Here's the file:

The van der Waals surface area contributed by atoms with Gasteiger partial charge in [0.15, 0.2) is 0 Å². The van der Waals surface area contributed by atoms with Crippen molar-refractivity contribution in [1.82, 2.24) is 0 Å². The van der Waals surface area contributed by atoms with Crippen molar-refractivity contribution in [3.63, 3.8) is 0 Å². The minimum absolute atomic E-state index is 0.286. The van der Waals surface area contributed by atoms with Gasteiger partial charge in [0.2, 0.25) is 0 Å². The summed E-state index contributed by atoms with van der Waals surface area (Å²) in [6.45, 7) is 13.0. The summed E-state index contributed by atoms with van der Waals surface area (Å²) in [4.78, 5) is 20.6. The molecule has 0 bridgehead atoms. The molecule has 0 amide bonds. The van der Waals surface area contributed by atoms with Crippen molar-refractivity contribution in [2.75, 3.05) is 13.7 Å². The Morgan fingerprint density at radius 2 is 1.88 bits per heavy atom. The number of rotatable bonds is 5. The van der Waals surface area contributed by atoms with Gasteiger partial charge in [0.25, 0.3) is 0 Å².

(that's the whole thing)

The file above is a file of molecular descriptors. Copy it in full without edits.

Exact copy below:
The van der Waals surface area contributed by atoms with Gasteiger partial charge in [0.15, 0.2) is 0 Å². The van der Waals surface area contributed by atoms with Crippen molar-refractivity contribution in [1.82, 2.24) is 0 Å². The van der Waals surface area contributed by atoms with Crippen molar-refractivity contribution in [3.63, 3.8) is 0 Å². The minimum absolute atomic E-state index is 0.286. The van der Waals surface area contributed by atoms with Gasteiger partial charge in [0.2, 0.25) is 0 Å². The summed E-state index contributed by atoms with van der Waals surface area (Å²) in [6.45, 7) is 13.0. The summed E-state index contributed by atoms with van der Waals surface area (Å²) in [4.78, 5) is 20.6. The molecule has 0 bridgehead atoms. The molecule has 0 amide bonds. The van der Waals surface area contributed by atoms with Crippen molar-refractivity contribution in [2.75, 3.05) is 13.7 Å². The Morgan fingerprint density at radius 2 is 1.88 bits per heavy atom. The number of rotatable bonds is 5. The van der Waals surface area contributed by atoms with Gasteiger partial charge in [0.25, 0.3) is 0 Å².